Emecheta's The Slave Girl demonstrates that western education alone does not alwqys bring power or prosperity, as it does in works by Sarowiwa and Soyinka. Ojebeta's power is defined not by her education but by her traditional gender role. Ma Palagada sends Ojebeta the slave girl to Sunday school by while keeping her blood daughters at home, away from the "foreign places of learning." Education is not valued by Ma, yet she sends her slave girls to school in order to please the Church and continue her beneficial relationship with whites.
It was acceptable to send domestic slaves so long as their going did not tamper with their daily tasks...In allowing her girls to go to Mrs Simpson's classes, she had allowed them to become Úlite slaves. . . . So it was Ma's stalls that people brought their material to be made into the type of gown that the white woman wore, because there you were properly measured and the girls who sewed could read from books. (102-5).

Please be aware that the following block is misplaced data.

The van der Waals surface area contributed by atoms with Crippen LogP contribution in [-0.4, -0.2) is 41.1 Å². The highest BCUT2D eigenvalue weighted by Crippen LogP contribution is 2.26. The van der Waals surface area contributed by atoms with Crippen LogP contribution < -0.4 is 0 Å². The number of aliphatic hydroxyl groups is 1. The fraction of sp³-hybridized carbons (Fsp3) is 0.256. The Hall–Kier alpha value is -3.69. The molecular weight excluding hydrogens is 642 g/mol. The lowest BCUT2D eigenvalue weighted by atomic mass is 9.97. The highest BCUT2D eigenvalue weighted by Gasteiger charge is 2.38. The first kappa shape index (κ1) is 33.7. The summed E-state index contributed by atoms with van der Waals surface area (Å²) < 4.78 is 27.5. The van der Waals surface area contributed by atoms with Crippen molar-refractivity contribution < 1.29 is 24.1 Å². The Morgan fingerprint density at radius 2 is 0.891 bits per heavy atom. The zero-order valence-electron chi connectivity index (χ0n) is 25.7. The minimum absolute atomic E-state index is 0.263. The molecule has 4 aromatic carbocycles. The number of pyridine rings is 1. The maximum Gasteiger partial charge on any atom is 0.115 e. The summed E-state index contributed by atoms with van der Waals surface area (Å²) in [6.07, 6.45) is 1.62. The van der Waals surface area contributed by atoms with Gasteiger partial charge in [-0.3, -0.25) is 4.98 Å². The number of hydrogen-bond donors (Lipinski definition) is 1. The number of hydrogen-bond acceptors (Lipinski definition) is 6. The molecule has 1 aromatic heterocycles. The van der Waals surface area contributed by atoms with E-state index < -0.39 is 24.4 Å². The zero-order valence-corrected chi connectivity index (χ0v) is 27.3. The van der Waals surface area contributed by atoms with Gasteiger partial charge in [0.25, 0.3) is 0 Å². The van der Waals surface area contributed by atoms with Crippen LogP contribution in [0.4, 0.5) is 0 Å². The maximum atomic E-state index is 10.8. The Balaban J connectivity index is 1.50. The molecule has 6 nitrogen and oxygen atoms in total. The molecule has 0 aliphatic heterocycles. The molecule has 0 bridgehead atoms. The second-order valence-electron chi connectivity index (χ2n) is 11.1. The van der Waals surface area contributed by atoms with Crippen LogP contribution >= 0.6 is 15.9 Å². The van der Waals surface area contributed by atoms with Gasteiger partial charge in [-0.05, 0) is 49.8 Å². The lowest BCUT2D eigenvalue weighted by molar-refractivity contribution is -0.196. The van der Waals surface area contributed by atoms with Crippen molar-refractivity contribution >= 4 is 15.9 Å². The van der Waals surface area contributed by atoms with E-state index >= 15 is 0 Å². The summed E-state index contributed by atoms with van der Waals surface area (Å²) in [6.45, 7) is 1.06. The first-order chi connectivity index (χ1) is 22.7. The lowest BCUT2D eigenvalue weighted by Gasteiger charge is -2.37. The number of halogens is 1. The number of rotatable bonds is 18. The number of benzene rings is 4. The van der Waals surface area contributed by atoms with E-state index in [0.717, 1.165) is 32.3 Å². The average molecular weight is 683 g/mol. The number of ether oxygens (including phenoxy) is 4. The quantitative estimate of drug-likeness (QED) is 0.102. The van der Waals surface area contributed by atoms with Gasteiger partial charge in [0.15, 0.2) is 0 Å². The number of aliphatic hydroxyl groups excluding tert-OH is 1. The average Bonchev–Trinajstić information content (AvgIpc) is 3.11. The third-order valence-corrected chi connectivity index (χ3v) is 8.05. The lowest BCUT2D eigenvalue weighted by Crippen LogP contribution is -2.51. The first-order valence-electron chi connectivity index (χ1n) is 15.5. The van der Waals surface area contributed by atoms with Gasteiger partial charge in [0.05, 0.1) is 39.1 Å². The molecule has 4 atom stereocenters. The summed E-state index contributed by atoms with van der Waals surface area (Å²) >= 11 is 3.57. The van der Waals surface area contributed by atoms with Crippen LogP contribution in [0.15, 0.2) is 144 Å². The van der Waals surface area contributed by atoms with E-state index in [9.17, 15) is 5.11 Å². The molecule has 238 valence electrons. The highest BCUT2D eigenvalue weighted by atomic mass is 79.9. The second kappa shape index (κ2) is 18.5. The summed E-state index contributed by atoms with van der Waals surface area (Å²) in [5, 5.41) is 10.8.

By sending the slaves to Sunday school, Ma's business increases as does her societal status, but the individual slaves gain little. Postcolonial critiques of colonial education seem ineffective because they do not take into account issues and effects specific to each individual. For example, the effects of education differ among the characters in the three novels. Just as in "A Share of Profit" and Aké, The Slave Girl also defends education as a tool for economic prosperity, yet in this novel, those who are formally educated do not reap the benefits themselves. Instead, their pre-colonial slave master and mistress bathe in the glory of education's benefits. Imperialism used education to tame the so-called barbaric traditions of the colonized people and "the natives and their 'many' immoral and disgusting habit.'" (Guri Viswanathan, "English Literary Study in British India", 432). As a young woman, Ojebeta benefits from her education by using it to start a trading business; using her education, she successfully increases her income and betters her well-being. However, at the conclusion of her owned life Ojebeta marries, her husband twice paying her bride price, and she submits herself to her husband. The novel concludes with a contradiction -- an enslaved educated woman. Upon return to traditional life, Ojebeta no longer benefits from her education, therefore contradicting the theory that every educated individual gains benefits. Because Ojebeta is a woman and because her culture's traditions do not allow for powerful women, she gains nothing. Traditionalism and pre-colonial society override the expected modernizing ideas of the colonizers.